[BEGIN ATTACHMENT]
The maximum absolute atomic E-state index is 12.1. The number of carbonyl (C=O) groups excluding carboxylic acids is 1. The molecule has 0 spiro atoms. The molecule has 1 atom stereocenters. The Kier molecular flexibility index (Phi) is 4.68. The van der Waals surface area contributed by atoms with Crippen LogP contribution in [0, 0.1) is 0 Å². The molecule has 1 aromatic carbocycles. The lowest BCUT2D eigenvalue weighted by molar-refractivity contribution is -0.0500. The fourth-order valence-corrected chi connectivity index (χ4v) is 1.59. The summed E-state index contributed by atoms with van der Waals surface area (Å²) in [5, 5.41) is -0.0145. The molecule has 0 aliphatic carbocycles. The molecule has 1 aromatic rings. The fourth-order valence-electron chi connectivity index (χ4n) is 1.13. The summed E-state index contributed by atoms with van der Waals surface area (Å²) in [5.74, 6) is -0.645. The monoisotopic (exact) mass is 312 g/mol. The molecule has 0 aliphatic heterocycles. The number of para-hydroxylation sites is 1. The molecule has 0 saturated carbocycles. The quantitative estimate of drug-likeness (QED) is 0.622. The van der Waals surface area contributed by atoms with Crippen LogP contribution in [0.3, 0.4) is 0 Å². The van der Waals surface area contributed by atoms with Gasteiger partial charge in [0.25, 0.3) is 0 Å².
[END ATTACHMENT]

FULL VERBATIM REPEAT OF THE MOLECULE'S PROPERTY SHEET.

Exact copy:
The maximum absolute atomic E-state index is 12.1. The number of carbonyl (C=O) groups excluding carboxylic acids is 1. The molecule has 0 spiro atoms. The molecule has 1 atom stereocenters. The Kier molecular flexibility index (Phi) is 4.68. The van der Waals surface area contributed by atoms with Crippen LogP contribution in [0, 0.1) is 0 Å². The molecule has 1 aromatic carbocycles. The lowest BCUT2D eigenvalue weighted by molar-refractivity contribution is -0.0500. The fourth-order valence-corrected chi connectivity index (χ4v) is 1.59. The summed E-state index contributed by atoms with van der Waals surface area (Å²) in [5, 5.41) is -0.0145. The molecule has 0 aliphatic carbocycles. The molecule has 1 aromatic rings. The fourth-order valence-electron chi connectivity index (χ4n) is 1.13. The summed E-state index contributed by atoms with van der Waals surface area (Å²) in [5.74, 6) is -0.645. The monoisotopic (exact) mass is 312 g/mol. The molecule has 0 aliphatic heterocycles. The number of para-hydroxylation sites is 1. The molecule has 0 saturated carbocycles. The quantitative estimate of drug-likeness (QED) is 0.622. The van der Waals surface area contributed by atoms with Crippen LogP contribution in [0.3, 0.4) is 0 Å². The van der Waals surface area contributed by atoms with Gasteiger partial charge in [0.25, 0.3) is 0 Å².